3 replies to "[WI] 3 Easy Ways To Live Well Beneath Your Means Without Losing Out"

    • Charles

      Wow this is soo powerful , very simple principles but yet profound

    • ina narbonese

      Hi Hannes:
      after listening to you for years, (I have also turned 60)
      Lived frugally and I now have low interest rate savings accounts into place: mostly inheritance:
      Interest on interest mostly is growing the savings but I feel ready now for the next step.

      My husband and I have a person renting our flat adjacent to our home

      My husband and son run steel construction and erection factories,
      I assisted administratively to unbundle our industrial properties into companies, to be held by a Trust.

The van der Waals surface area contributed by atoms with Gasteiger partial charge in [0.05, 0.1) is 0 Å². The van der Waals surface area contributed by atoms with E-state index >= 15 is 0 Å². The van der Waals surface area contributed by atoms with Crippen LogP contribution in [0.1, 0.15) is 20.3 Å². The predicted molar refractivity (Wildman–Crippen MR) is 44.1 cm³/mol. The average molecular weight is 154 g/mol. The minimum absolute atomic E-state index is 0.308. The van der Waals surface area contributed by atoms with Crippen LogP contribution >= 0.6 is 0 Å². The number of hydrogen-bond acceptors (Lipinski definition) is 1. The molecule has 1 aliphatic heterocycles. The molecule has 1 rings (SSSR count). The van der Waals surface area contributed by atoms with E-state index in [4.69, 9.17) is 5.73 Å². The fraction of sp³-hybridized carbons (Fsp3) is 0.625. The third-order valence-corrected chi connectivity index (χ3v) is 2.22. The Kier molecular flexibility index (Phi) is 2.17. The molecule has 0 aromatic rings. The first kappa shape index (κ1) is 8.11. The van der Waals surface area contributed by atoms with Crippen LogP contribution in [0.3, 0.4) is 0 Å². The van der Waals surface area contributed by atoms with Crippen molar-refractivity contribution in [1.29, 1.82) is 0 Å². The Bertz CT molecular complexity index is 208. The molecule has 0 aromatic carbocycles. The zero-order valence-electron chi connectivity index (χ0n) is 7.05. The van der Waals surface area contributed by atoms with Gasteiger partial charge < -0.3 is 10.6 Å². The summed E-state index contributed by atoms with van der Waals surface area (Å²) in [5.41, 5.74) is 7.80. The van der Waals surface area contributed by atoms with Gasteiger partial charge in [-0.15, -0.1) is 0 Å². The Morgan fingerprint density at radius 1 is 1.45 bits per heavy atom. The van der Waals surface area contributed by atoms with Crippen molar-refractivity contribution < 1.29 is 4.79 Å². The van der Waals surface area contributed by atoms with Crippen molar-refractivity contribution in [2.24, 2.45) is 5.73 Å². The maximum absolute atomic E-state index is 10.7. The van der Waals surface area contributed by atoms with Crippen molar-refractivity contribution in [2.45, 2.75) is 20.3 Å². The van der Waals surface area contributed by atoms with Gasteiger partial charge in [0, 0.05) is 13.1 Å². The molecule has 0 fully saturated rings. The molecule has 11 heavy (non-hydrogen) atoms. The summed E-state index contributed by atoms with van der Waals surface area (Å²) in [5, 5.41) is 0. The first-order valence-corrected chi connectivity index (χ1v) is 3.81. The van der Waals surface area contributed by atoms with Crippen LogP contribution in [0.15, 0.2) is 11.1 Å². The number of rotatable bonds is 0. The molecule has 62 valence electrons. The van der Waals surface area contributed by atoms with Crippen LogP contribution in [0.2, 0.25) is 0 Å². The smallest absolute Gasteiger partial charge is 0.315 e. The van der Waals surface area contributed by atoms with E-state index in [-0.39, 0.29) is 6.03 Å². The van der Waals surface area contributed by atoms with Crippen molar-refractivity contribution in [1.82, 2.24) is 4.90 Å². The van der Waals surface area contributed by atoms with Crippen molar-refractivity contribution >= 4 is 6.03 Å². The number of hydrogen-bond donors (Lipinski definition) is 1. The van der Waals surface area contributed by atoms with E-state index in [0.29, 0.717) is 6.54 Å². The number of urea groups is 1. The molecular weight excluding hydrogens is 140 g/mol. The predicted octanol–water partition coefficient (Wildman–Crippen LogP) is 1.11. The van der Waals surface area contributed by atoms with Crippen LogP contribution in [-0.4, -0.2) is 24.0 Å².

1.
      Now seems to be the right time to buy a two bedroom apartment/house to rent out as you taught us all along… I have a Trust that will buy this with it’s own funds:

      R900 000
      plus we created a monthly income (after expenses) from a flat of R4000

      but I have these questions:
      2.
      I need to find out about my financial premium growth rate,
      (and listening to you today, I asked for and just received your 7 Laws of Property)
      3.
      should I not rather use the funds to invest in another venture:
      A building being erected for medical services in Boksburg in which my husband and son is investing with the medical entities.

      I work on an allowance,
      save what I can monthly